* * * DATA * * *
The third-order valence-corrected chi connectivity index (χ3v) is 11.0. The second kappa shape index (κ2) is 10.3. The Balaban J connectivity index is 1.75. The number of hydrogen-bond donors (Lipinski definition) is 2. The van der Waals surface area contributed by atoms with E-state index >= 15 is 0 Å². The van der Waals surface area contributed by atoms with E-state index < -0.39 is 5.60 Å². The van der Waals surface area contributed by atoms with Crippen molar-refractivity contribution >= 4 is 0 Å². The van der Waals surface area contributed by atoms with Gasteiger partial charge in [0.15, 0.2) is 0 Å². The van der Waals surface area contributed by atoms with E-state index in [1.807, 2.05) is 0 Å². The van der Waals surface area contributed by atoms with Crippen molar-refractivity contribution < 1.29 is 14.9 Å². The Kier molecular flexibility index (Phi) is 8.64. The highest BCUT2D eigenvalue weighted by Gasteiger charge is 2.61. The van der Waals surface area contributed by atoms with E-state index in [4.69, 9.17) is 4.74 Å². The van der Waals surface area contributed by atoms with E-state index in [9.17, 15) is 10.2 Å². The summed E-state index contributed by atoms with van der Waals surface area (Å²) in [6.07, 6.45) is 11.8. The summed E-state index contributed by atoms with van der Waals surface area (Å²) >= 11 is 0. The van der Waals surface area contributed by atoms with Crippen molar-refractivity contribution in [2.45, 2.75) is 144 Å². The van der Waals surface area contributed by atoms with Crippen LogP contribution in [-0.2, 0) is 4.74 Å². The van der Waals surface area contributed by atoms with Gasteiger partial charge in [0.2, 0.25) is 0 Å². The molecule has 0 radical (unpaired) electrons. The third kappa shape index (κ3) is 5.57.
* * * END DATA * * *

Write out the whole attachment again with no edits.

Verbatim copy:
The third-order valence-corrected chi connectivity index (χ3v) is 11.0. The second kappa shape index (κ2) is 10.3. The Balaban J connectivity index is 1.75. The number of hydrogen-bond donors (Lipinski definition) is 2. The van der Waals surface area contributed by atoms with E-state index >= 15 is 0 Å². The van der Waals surface area contributed by atoms with E-state index < -0.39 is 5.60 Å². The van der Waals surface area contributed by atoms with Crippen molar-refractivity contribution >= 4 is 0 Å². The van der Waals surface area contributed by atoms with Gasteiger partial charge in [0.15, 0.2) is 0 Å². The van der Waals surface area contributed by atoms with E-state index in [1.807, 2.05) is 0 Å². The van der Waals surface area contributed by atoms with Crippen molar-refractivity contribution < 1.29 is 14.9 Å². The Kier molecular flexibility index (Phi) is 8.64. The highest BCUT2D eigenvalue weighted by Gasteiger charge is 2.61. The van der Waals surface area contributed by atoms with E-state index in [4.69, 9.17) is 4.74 Å². The van der Waals surface area contributed by atoms with E-state index in [9.17, 15) is 10.2 Å². The summed E-state index contributed by atoms with van der Waals surface area (Å²) in [6.07, 6.45) is 11.8. The summed E-state index contributed by atoms with van der Waals surface area (Å²) >= 11 is 0. The van der Waals surface area contributed by atoms with Crippen molar-refractivity contribution in [2.45, 2.75) is 144 Å². The van der Waals surface area contributed by atoms with Crippen LogP contribution in [-0.2, 0) is 4.74 Å². The van der Waals surface area contributed by atoms with Gasteiger partial charge in [0.2, 0.25) is 0 Å². The molecule has 0 radical (unpaired) electrons. The third kappa shape index (κ3) is 5.57.